Aug 12, 2015

Continuing the Fight to Decrease Surgical Site Infections

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The 25th annual Musculoskeletal Infection Society (MSIS) open scientific meeting recently convened in Cleveland, Ohio.  The mission of the Society is to advance knowledge in the field of study of musculoskeletal infection and its treatment by education of the clinician and research members, education of the medical community, and promotion and maintenance of professional standards in order to provide the best professional care to patients with musculoskeletal infections.  The majority of the society members are orthopaedic surgeons, infectious disease specialists, and other healthcare providers who manage the care of patients with musculoskeletal infections.  Although the group is relatively small, they are clearly passionate about preventing and treating periprosthetic infection and do an excellent job of sharing and discussing the results of their research and identifying areas for collaboration.  One example of collaboration is that the society invited John Alverdy, MD, the current president-elect of the Surgical Infection Society, to speak at the meeting.  Dr. Alverdy gave a thought-provoking talk on the human microbiome and musculoskeletal infections that provided great insight into possible contributing factors for the development of infection.

Since I started attending this meeting a few years ago, one consistent topic has been nasal colonization of Staphylococcus aureus as a risk factor for periprosthetic infection.  There is increasing evidence that suggests decolonization of S. aureus may reduce the risk of surgical site infections and it is possible, if not likely, that this evidence could lead to increased use of the antibiotic mupirocin.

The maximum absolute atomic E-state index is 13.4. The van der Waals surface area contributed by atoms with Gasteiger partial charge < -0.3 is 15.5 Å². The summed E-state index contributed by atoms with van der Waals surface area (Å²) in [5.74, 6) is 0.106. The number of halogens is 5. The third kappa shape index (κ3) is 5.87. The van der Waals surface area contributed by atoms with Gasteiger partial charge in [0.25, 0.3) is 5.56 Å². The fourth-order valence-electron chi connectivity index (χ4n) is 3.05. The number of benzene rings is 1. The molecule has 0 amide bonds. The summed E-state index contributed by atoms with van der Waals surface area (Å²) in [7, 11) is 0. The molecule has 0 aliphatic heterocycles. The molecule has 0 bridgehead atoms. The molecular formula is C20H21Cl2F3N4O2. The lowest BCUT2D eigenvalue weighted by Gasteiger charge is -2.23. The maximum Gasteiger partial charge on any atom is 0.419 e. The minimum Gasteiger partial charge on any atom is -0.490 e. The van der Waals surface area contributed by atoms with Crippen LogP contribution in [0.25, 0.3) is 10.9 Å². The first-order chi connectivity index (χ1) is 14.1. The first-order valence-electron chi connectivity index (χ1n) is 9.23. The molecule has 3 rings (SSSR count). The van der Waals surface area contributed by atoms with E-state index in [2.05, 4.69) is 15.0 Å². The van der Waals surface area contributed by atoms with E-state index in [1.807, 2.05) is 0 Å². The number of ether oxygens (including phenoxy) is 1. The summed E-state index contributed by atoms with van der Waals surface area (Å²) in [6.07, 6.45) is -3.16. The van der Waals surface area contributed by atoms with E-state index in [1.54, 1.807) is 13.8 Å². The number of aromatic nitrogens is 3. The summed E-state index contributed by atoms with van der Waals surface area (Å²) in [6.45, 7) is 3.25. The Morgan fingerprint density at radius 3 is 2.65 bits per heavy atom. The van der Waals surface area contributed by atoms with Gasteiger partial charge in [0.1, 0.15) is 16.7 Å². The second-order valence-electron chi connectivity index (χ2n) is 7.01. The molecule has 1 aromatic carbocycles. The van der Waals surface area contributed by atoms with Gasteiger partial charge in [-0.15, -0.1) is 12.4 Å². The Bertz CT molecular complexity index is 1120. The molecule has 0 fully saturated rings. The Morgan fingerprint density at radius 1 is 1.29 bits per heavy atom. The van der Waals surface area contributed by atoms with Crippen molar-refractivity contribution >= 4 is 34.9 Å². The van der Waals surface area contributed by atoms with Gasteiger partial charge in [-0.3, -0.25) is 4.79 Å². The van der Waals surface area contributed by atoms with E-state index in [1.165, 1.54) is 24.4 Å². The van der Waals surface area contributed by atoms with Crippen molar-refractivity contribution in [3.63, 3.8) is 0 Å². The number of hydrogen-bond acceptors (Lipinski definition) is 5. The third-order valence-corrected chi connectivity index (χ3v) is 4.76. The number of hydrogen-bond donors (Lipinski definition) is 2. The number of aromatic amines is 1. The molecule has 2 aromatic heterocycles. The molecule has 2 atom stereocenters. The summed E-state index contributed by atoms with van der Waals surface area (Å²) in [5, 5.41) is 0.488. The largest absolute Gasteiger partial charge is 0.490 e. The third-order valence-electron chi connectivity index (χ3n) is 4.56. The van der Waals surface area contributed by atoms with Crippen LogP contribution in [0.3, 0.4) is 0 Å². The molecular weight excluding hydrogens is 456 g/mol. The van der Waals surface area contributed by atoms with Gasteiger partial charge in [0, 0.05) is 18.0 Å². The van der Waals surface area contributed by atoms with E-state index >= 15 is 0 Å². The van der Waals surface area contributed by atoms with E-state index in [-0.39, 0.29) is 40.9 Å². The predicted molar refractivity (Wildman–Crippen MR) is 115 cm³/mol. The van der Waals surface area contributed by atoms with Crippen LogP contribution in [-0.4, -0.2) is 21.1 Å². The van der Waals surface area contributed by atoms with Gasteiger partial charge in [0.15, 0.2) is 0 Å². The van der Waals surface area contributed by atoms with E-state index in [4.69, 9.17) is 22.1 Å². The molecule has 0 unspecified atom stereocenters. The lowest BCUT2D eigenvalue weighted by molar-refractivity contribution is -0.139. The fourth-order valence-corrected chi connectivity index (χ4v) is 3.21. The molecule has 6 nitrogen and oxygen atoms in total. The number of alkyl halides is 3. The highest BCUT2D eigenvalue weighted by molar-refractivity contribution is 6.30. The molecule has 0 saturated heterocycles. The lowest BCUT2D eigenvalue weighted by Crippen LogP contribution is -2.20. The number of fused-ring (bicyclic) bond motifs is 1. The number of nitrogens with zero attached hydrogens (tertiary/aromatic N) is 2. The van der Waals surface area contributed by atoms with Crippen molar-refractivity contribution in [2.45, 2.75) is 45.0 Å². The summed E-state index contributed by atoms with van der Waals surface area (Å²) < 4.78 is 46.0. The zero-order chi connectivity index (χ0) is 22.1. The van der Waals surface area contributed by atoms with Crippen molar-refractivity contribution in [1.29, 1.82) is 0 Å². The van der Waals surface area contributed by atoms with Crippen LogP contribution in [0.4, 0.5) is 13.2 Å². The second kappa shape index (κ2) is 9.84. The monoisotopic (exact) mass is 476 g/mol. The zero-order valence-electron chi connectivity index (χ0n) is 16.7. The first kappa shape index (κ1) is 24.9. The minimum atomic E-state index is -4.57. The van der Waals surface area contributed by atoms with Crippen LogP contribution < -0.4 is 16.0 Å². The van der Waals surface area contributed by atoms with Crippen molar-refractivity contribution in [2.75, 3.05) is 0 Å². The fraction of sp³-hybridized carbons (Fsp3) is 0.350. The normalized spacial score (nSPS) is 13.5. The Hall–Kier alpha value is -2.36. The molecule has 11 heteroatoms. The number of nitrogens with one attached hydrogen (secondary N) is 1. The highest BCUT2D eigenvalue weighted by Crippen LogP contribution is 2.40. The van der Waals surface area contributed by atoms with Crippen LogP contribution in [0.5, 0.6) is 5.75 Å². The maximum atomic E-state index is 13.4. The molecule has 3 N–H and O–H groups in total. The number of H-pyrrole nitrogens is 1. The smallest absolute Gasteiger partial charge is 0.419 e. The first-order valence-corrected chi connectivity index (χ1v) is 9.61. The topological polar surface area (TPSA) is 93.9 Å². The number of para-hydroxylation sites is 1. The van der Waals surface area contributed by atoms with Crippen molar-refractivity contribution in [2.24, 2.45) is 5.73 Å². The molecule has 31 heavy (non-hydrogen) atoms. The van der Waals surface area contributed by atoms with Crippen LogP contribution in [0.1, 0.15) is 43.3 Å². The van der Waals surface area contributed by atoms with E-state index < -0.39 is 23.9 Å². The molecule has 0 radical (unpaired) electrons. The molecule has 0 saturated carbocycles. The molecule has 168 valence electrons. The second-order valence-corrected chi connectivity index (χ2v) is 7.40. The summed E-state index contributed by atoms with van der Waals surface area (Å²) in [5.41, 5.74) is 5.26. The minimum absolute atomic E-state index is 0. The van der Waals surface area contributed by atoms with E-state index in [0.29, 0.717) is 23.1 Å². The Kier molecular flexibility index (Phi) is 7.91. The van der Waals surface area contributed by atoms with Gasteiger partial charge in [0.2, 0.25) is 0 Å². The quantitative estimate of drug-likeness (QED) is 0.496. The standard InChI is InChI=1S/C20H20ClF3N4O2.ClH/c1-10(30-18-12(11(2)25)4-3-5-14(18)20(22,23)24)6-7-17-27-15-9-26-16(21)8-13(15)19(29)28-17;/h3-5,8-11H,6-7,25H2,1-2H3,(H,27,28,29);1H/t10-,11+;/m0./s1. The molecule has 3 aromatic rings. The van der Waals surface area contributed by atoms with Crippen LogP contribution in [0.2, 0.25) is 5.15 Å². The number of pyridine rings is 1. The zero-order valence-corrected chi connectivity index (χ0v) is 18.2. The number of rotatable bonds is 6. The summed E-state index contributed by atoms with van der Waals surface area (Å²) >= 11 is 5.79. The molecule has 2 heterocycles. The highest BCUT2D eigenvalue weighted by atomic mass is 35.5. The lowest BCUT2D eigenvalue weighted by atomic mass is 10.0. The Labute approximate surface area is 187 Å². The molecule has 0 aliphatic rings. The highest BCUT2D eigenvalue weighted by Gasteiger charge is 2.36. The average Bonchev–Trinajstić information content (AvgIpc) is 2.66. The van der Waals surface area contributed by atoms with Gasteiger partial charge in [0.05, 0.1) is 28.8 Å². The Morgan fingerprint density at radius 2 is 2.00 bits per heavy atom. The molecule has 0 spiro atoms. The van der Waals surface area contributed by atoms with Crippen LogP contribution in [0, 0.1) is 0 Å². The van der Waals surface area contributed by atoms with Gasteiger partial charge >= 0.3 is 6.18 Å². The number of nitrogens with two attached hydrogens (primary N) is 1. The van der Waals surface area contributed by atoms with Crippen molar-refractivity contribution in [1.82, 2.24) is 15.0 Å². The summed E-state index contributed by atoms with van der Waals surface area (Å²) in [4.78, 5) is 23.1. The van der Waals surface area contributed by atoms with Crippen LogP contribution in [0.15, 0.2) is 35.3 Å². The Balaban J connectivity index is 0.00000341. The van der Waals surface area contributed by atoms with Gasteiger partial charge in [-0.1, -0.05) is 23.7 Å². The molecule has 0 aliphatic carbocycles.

The healthy debate continues regarding screening surgical patients to identify S. aureus carriers versus universal treatment without prescreening.  Surgeons need to balance the desire to decrease the risk of postoperative infection while taking into account the concern of increasing antimicrobial resistance.

Scientists at 3M identified the need to address the problem of nasal S. aureus carriage in surgical patients while not adding to the issue of antimicrobial resistance.  3M™ Skin and Nasal Antiseptic  (Povidone-Iodine Solution 5% w/w [0.5% available iodine] USP) Patient Preoperative Skin Preparationis a 5% povidone-iodine formulation specifically developed by 3M to address the rising concern of surgical site infections caused by bacteria, including S. aureus, in the nares.  This product was introduced in 2010 and over the past few years there is mounting clinical evidence on the use of the product as part of a comprehensive preoperative protocol to help fight against surgical site infections.

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